Valentine’s Day is a day when the death of a spouse, particularly if the death has taken place in the past year, is felt even more acutely. An aching loneliness lies in knowing that there is nobody from whom a Valentine’s Valentine’s Day. Celebration of Love. Pictures of Cupid flying above. Valentine’s Day. Your loss more immense. Heartache increased. Pain more intense. Valentine’s Day. Remembering you. There’s no place for singles when everyone’s two. For many people, Valentine’s Day is yet another of those annual events when consciousness of being alone in a world of couples is heightened. Phychological research shows that the confluence of commercial forces, societal norms and personal pressure to participate in St. Valentine’s Day all contribute to stress surrounding the Westernised celebration of the day. This is not surprising. Valentine’s Day is the day when romantic love is privileged. Therefore, all those whose relationships have ended, who have broken up with boyfriends or girlfriends, who are single, who are separated, divorced or bereaved, feel the singularity of their situation on this day. It is a busy day for the Samaritans because the depths of loneliness, of difference, of exclusion, of feeling unloved, unwanted and unattached, are confronted by many on Valentine’s Day.
Please talk about my loved one, even though he is gone. It is more comforting to cry than to pretend that he never existed. I need to talk about him, and I need to do it over and over. Be patient with my agitation. Nothing feels secure in my world. Get comfortable with my crying. Sadness hits me in waves, and I never know when my tears may flow. Just sit with me in silence and hold my hand. Don’t abandon me with the excuse that you don’t want to upset me. You can’t catch my grief. My world is painful, and when you are too afraid to call me or visit or say anything, you isolate me at a time when I most need to be cared about. If you don’t know what to say, just come over, give me a hug or touch my arm, and gently say, “I’m sorry.” You can even say, “I just don’t know what to say, but I care, and want you to know that.”
This year more than any I can feel healing going on for me and I only say that to show that there is that hope to cling to. Winter and Christmas are bloody difficult times. For many here this is their first Christmas since the world stopped turning. The rest of the world keeps spinning but ours stopped on a particular day, on a definite minute.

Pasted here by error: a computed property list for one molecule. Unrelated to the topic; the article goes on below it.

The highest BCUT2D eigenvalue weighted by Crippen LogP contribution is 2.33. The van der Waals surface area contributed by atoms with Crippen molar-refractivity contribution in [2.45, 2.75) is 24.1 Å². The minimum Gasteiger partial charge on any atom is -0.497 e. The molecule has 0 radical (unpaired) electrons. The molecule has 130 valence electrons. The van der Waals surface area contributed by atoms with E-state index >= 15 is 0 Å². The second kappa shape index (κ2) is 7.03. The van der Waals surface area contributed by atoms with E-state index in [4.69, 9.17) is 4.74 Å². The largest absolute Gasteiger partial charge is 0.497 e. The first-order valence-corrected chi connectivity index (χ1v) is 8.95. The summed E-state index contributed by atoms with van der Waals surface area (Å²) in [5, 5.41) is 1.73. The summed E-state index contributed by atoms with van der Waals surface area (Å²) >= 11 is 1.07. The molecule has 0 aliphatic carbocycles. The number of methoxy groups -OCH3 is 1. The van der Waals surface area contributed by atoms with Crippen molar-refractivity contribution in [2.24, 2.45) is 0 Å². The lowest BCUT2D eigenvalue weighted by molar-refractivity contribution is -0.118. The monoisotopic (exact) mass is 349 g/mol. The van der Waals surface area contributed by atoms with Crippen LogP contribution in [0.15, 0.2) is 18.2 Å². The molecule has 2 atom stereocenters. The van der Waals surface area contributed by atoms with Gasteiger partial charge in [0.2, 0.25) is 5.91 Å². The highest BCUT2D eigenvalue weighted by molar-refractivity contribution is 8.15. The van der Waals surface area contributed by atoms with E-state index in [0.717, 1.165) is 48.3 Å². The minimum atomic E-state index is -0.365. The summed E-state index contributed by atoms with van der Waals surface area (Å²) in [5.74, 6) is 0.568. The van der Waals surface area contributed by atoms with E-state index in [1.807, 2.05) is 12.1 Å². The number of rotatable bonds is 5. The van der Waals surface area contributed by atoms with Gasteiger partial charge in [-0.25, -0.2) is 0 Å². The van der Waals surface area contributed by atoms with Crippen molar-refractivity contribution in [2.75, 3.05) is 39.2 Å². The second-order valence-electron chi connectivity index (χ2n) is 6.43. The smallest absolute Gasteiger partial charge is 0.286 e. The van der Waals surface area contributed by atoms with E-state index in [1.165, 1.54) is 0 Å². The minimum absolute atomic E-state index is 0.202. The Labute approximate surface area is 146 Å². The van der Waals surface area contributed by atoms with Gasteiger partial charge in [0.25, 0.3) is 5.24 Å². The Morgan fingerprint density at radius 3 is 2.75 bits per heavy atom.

I haven't posted in a while. Apart from being on sick leave from work for stress and anxiety I've caught a nasty cold and a really irritating cough. The runny nose is gone but the cough persists. I had a similar cough last autumn/winter. That lasted for four months. I just feel drained and tired. My daughter is on holiday in New York and the house is so quiet and empty. I really love the autumn season, so, I try to stay focused on keeping healthy in both mind and in body. I had the largest crop of apples in the thirteen years since I've lived here. I made loads of chutney and stored two full boxes of apples in my shed. Everyday I look out at my garden and look at the leaves turning into many different hues of autumnal shades. Leaves are scattered everywhere and the small wild birds are flocking around the bird feeder as they try to survive.
It piddling rain here in South Galway and I'm in my living room covered up with a soft Pennys throw. It's darkish outside and it really feels like winter. Maybe we've bypassed autumn all together. I've been making pot after pot of my not world famous apple & ginger chutney. So, it must be autumn. Right!! The house is so quiet. Even Daithi the cat is staying nearby. I think he and my dog Lola feel the loneliness of the empty nest that I'm surviving in. Denis the goldfish hasn't really changed his routine so I'm pretty sure that he is oblivious to my plight.
I have a story to tell. Perhaps it’s not really a story, but, rather, a little vignette from my life. It is a vignette that deals with reality, or truth, or perception, depending on the reader’s interpretation. Four months, one week, and two days ago my beautiful wife Catherine died, just short of our forty fifth wedding anniversary. It was a sudden and unexpected death. Although our children and I were inconsolable, I drew some small comfort from the fact that it was a very peaceful, painless and fear free passing from this life. But, it was only a small comfort.
Mother's Day will soon be here, and for many it will be the first without their Mother. The death of a loved one is difficult and notably so in the time leading up to special events such as, Mother's Day.
The Irish Hospice Foundation has produced a number of helpful videos dealing with loss and bereavement. This video entitled, ‘Living with Loss’ is four women who share their story. They talk about what it was like after their loved one died and how they were affected by the loss. They tell us what they found helpful and how they have managed to come through the early difficulties of bereavement. In the video they mention the benefit of the Bethany Bereavement Support Group and how it helped them to communicate their loss. Bethany Bereavement Support Group is a voluntary parish based ministry which aims to help the bereaved and grieving.